Because Fiat Chrysler Automobiles and PSA were not driven to merge by a crisis and its finances are healthy, Stellantis plans to take a patient and disciplined approach to integrate their operations, says Carlos Tavares, the CEO of the new trans-Atlantic automaker.
“This is not a crisis merger,” Tavares says. “This is going to open opportunities for a company that is strong.”
Tavares says he is placing emphasis on customer service both in sales of new vehicles and the aftermarket. PSA gets good marks for customer experience in Europe, and he expects first-rate customer service will be a hallmark as the company goes forward.
To contain costs, Stellantis is looking to reduce the complexity of its broad model line, he says. As it is, the specification covering 20% of the vehicles sold by Stellantis account for 80% of the company's unit sales.
Stellantis also is embarking on a sweeping review of the product plans for the company’s 14 different brands, which include American, French and Italian nameplates, he notes during a conference call with analysts to review the 2020 financial results for FCA and PSA, which merged in January.
The goal is to have 10-year product plans for each of the 14 brands. “So, you can see it’s a big job,” says Tavares, emphasizing the strategy is being hatched carefully. “I don’t want quick and dirty.”
Tavares also says he is encouraging teams from both companies to be open and honest with one another as they tackle common problems. Better communication can help avoid the pitfalls of Chrysler’s failed merger with Daimler, he says.
Despite the long history attached to many of the brands in its diverse portfolio, Tavares acknowledges Stellantis does not have a flagship nameplate.
There’s the French luxury brand DS, which is virtually unknown in North America, and Italy’s Lancia and Alfa Romeo. All three need to become more competitive and will be provided resources need to grow, Tavares says, noting the three will share platforms but the brands will not be combined.
Overall, discussion between FCA and PSA executives’ managers have concluded that while FCA’s product development process is faster, PSA is more efficient, he says. Combining the two systems should benefit both, and Stellantis will emphasize the software side of product development in the future, Tavares says.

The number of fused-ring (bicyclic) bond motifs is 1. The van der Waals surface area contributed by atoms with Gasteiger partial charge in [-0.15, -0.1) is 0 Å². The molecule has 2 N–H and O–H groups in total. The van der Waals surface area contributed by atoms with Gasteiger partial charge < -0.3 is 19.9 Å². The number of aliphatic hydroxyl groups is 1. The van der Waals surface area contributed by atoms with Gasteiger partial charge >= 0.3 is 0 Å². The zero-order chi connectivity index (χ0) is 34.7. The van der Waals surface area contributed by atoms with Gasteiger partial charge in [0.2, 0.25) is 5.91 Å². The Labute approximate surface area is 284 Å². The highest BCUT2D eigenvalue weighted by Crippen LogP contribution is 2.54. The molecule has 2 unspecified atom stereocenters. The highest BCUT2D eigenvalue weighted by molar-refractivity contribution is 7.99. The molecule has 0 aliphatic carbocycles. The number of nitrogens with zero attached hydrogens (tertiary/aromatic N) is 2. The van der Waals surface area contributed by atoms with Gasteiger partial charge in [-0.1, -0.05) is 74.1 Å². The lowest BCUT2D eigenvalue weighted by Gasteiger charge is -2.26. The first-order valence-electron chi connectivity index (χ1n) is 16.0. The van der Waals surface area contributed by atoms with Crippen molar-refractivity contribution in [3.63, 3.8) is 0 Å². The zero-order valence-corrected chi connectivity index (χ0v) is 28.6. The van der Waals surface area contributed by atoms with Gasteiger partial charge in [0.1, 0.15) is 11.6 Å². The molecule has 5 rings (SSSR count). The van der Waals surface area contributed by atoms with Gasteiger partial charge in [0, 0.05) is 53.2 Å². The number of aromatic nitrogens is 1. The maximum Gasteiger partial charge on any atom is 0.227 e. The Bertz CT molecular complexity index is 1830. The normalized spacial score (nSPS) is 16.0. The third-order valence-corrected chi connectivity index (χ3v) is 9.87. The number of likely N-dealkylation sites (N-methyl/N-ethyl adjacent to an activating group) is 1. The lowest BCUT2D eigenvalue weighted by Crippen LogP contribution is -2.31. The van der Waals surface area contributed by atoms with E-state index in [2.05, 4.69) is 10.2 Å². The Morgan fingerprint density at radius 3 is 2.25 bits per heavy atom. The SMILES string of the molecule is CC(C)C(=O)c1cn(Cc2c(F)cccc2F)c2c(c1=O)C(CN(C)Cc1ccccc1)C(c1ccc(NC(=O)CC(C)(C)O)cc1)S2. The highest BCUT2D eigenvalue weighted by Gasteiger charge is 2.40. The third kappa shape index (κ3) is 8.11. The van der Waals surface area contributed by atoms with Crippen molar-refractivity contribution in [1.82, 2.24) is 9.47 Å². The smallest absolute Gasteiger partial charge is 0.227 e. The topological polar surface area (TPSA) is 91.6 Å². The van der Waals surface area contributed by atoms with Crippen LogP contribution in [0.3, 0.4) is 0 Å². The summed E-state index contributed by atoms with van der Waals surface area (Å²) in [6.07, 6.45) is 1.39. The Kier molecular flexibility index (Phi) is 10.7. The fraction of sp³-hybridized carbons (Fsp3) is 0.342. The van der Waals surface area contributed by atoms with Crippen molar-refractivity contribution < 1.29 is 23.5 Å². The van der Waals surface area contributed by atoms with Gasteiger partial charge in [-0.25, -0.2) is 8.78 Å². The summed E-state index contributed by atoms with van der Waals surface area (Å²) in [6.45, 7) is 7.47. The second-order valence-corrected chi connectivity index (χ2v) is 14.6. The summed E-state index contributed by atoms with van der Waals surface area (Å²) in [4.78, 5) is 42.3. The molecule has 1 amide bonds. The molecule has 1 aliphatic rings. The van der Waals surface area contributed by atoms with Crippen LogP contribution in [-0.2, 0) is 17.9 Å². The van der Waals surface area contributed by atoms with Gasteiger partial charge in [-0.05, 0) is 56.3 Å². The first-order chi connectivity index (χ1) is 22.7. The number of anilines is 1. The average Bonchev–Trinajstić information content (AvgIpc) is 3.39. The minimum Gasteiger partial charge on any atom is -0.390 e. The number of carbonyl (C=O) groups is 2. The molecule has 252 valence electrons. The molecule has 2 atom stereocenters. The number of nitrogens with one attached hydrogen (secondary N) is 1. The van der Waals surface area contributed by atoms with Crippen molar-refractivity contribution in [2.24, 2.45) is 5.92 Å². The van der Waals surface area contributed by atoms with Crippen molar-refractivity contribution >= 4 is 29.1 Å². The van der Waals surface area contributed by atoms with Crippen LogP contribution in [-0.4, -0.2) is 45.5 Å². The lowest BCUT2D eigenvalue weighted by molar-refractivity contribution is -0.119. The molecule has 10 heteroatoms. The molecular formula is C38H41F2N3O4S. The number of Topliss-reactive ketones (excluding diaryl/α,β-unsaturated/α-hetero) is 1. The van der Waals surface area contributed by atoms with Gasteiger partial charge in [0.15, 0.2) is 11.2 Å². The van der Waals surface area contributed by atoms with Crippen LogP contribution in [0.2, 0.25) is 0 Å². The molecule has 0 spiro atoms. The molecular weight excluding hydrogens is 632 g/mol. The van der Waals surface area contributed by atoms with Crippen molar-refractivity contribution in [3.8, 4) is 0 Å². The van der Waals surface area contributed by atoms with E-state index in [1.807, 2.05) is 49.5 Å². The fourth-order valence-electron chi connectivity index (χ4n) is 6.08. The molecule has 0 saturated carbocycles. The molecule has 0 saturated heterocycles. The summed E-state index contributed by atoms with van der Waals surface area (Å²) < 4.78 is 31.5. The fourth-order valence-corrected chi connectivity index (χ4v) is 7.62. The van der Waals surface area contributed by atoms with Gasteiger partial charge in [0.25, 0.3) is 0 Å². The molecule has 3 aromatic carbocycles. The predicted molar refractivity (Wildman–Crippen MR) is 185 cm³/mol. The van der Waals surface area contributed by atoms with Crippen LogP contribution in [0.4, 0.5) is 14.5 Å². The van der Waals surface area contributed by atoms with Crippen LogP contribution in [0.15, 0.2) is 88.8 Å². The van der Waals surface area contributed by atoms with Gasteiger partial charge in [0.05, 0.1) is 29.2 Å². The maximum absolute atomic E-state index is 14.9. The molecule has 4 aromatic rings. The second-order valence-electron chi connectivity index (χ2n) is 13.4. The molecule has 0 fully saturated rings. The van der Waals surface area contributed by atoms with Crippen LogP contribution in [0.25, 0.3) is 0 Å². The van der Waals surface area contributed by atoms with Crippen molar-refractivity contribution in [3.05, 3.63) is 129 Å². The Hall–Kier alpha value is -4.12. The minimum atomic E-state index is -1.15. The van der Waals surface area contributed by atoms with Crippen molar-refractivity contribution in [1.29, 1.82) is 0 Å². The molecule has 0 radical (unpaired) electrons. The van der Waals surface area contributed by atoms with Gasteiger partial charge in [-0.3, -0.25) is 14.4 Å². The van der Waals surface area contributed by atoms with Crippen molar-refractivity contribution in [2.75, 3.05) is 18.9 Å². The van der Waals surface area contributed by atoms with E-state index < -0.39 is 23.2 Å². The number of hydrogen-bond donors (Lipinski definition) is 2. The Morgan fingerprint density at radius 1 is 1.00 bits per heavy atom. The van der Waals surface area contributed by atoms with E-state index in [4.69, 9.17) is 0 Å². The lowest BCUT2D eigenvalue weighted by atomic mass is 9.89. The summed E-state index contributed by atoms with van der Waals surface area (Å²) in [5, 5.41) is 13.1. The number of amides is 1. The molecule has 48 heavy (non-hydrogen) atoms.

PSA is well along in developing electric vehicles, while FCA has an established relationship with Waymo that provides Stellantis critical expertise for autonomous vehicles. “We don’t want you to think of us as a legacy automobile company,” he tells analysts, adding Stellantis is well equipped both financially and technically to handle future challenges.
Part of Stellantis’ strategy going forward will be to “vertically integrate” either in house or with select partners to produce everything required for EVs from electric motors to battery cells, he says.
Stellantis is committed to an electric future and will not make any major future investments in internal-combustion engines, Tavares says. It will work with existing smaller engines from PSA and larger engines from FCA. Plug-in hybrids with combustion engines are likely to prove less attractive as they run into future regulatory hurdles, he notes.
Challenges remain, Tavares says. “We have a China problem. But we do not intend to leave China,” he says, adding senior executives are working up a new strategy to elevate the company’s profile in the world’s largest market.
COVID-19 also remains problematic as Stellantis retains cost-saving measures put in place during the pandemic to address logistics and advertising.
Stellantis hopes to use its worldwide purchasing power to confront rising material costs in getting the best possible price from suppliers. Tavares says he is not certain the shortage of semiconductor chips will end by the second half of 2021.
However, he notes both FCA and PSA were profitable in 2020, helping get Stellantis off to a flying start.